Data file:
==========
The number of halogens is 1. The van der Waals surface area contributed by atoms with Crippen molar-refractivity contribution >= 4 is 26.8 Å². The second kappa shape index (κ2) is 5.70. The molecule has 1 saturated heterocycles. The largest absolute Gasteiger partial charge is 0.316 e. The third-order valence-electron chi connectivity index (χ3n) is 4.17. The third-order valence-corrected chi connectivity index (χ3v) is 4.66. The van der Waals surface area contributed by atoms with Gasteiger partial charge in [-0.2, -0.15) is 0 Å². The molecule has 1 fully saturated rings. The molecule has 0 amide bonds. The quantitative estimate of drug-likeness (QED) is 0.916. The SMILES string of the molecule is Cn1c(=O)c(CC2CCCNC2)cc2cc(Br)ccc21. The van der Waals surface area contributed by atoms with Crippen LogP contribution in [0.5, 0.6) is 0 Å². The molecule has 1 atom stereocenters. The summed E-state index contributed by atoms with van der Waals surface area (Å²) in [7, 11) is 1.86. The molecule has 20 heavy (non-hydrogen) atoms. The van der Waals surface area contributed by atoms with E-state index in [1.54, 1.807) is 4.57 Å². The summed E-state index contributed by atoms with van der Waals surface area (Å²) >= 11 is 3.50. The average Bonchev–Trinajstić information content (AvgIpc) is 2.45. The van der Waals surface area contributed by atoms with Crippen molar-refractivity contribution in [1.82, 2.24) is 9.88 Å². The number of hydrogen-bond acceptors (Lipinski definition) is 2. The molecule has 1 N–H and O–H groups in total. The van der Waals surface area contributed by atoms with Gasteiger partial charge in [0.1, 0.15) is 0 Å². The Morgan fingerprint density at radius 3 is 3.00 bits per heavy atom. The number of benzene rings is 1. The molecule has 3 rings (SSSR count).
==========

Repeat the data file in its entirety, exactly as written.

The number of halogens is 1. The van der Waals surface area contributed by atoms with Crippen molar-refractivity contribution >= 4 is 26.8 Å². The second kappa shape index (κ2) is 5.70. The molecule has 1 saturated heterocycles. The largest absolute Gasteiger partial charge is 0.316 e. The third-order valence-electron chi connectivity index (χ3n) is 4.17. The third-order valence-corrected chi connectivity index (χ3v) is 4.66. The van der Waals surface area contributed by atoms with Gasteiger partial charge in [-0.2, -0.15) is 0 Å². The molecule has 1 fully saturated rings. The molecule has 0 amide bonds. The quantitative estimate of drug-likeness (QED) is 0.916. The SMILES string of the molecule is Cn1c(=O)c(CC2CCCNC2)cc2cc(Br)ccc21. The van der Waals surface area contributed by atoms with Crippen LogP contribution in [0.5, 0.6) is 0 Å². The molecule has 1 atom stereocenters. The summed E-state index contributed by atoms with van der Waals surface area (Å²) in [7, 11) is 1.86. The molecule has 20 heavy (non-hydrogen) atoms. The van der Waals surface area contributed by atoms with E-state index in [1.54, 1.807) is 4.57 Å². The summed E-state index contributed by atoms with van der Waals surface area (Å²) >= 11 is 3.50. The average Bonchev–Trinajstić information content (AvgIpc) is 2.45. The van der Waals surface area contributed by atoms with Crippen molar-refractivity contribution in [1.82, 2.24) is 9.88 Å². The number of hydrogen-bond acceptors (Lipinski definition) is 2. The molecule has 1 N–H and O–H groups in total. The van der Waals surface area contributed by atoms with Gasteiger partial charge in [0.1, 0.15) is 0 Å². The Morgan fingerprint density at radius 3 is 3.00 bits per heavy atom. The number of benzene rings is 1. The molecule has 3 rings (SSSR count).